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Shimon Peres and the Case for Unstoppable Israeli Optimism

The first time I met Shimon Peres was 20 years ago, at a heartbreaking stage in his long career. He was in Philadelphia to receive the Liberty Medal, awarded annually to world leaders who promote the blessings of liberty. The prize was to be shared with Jordan’s King Hussein.

But just weeks before the July 4, 1996 ceremony, Peres was narrowly defeated as prime minister, and Hussein could not afford politically to appear with him. Neither could high-ranking officials from the White House or the U.S. State Department.

So what should have been a rousing celebration of the power of diplomacy and visionary leadership was instead a lonely ritual shrouded with melancholy pessimism and defeat. “I know what the people need,” Peres quietly told me in an interview on the eve of the ceremony. “I don’t know what they want.”

And yet, two decades later, in a stunning turnabout of the human spirit, Peres died an eternal optimist, an unstoppable, buoyant champion of peace and reconciliation. He became the beloved grandfather of the Jewish people — at least in the Diaspora. His confidence in the future served as an aspirational gift to generations much younger than he.

This is what I will miss most. I recognize that Peres was far more loved and admired abroad than at home, where his well-honed penchant for celebrity and showmanship rubbed Israelis the wrong way, and where nostalgia for Israel’s founding generation of leaders is subsumed by the struggles and complications of everyday life.

I remember attending his star-studded 90th birthday party in June 2013. I thought it was pretty cool that the likes of Bill Clinton and Barbra Streisand journeyed to Jerusalem to fete a man in his ninth decade. My Israeli friends merely yawned.

But we in the Diaspora needed someone like Peres, who could reflect our loftiest values and ideals, and whose belief in the possibility of implementing those ideals never flagged. He wasn’t naïve; he understood that a people under threats of terror — as Israelis were in the bloody months leading up to that smashing 1996 loss — will revert to a basic instinct of protection.

In our interview back then, he described a letter he received from a 17-year-old boy in a wheelchair, who acknowledged that he was reluctant to walk for fear of the change it would bring. I don’t know how life will treat me, the boy said.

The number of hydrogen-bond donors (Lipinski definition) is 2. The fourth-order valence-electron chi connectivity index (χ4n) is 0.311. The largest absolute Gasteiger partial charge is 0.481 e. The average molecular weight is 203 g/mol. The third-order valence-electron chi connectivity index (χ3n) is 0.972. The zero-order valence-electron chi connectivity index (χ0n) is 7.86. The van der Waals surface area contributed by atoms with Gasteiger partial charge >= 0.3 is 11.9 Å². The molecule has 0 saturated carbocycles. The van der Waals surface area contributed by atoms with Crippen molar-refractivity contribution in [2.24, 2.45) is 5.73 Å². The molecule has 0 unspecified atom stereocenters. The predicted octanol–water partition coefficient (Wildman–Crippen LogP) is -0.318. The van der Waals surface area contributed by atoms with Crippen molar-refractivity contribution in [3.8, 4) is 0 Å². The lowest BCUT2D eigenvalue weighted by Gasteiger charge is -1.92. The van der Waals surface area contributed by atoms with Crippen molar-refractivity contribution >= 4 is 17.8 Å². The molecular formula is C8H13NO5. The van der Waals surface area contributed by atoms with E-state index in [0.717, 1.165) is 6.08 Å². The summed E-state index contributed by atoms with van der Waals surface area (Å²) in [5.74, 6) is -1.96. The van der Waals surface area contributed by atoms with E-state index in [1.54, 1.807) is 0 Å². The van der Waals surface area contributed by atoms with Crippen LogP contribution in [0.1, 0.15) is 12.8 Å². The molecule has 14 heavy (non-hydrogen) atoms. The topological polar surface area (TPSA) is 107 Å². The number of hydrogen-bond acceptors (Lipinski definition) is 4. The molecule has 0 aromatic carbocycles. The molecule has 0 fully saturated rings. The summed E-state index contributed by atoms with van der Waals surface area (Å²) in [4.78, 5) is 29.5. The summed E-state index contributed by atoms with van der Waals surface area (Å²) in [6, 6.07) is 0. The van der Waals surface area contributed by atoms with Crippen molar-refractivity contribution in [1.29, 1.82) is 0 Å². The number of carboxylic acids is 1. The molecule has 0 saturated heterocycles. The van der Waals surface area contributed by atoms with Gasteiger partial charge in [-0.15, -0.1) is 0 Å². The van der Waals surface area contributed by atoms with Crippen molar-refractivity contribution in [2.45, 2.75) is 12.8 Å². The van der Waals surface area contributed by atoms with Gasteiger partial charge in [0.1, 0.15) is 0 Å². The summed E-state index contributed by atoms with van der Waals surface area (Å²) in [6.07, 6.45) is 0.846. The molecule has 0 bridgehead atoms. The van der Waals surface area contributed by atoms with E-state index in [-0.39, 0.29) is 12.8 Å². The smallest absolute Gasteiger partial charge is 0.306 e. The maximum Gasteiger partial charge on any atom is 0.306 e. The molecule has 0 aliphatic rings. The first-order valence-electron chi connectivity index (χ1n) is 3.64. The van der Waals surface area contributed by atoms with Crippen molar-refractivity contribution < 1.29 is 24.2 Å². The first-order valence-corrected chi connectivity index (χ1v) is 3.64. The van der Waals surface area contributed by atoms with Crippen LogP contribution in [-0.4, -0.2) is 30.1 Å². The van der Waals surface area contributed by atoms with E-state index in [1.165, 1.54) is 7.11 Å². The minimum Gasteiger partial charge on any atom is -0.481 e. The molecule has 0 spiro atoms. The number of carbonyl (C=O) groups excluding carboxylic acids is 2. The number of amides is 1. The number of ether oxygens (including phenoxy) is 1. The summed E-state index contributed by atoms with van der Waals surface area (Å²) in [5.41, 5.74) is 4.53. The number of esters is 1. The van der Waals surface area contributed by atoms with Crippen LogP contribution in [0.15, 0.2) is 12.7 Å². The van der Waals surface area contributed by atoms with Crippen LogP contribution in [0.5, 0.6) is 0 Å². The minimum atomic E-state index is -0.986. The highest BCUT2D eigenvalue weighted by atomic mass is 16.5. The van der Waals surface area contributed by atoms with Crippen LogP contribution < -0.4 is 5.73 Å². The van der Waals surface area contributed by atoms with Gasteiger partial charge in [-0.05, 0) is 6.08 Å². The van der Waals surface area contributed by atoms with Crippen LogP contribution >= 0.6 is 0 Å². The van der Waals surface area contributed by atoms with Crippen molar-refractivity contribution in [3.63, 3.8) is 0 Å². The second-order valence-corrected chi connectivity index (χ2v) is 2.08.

The letter continued: The boy’s girlfriend was blind, and she, too, was afraid of what would happen if she could one day see again. What will she do in the daylight?

“It’s the same for nations,” Peres said. “They are so afraid to become free.”

By then, the veteran hardline warrior had already put down his arms, confronted his own fears, and moved beyond them. He knew that the first and hardest step toward peace is recognizing the humanity of your enemy, which he was ready to do.

“Peace is not just a wedding party,” he told me, in one of his many famous aphorisms. “It’s a family life you have to maintain. The art of family life is to remember that there are two partners.”

He worried, even then, that his successor as prime minister, Benjamin Netanyahu, would not embrace Palestinian statehood and seek instead to maintain the status quo, where Israel rules another people and where its borders and security remain uncertain. Peres was right to worry: Now in his fourth term, Netanyahu has paid a great deal of lip service to the cause of peace, but barely budged on actually doing anything, choosing rather to dramatically expand the Jewish presence on land that would make a future independent Palestinian state possible, and denigrating its leadership beyond repair.

Peres chose a different path. Over the ensuing years, he managed to achieve, as Israel’s president, a pulpit from which he could preach his hopeful belief in a pluralistic Israel at peace with its neighbors, and he found a global audience willing, indeed eager, to listen.

“Permit me to remain an optimist,” he said in his inaugural presidential address before the Knesset. “Permit me to be a dreamer of his people.”

Now that he is gone, I find myself asking: Who will be Israel’s optimist? Who will dream on behalf of all its people?

Though Peres was able, with the PLO’s Yasir Arafat, to duplicate the partnership he crafted with King Hussein, his political skills inside Israel never matched his rhetorical ideas. But the journey he took from war to peace, from pessimism to optimism, toward an Israel that truly lives up to its democratic potential, cannot be buried with him. We need Shimon Peres, or someone like him, today more than ever.

Contact Jane Eisner at Eisner@forward.com or on Twitter, @Jane_Eisner

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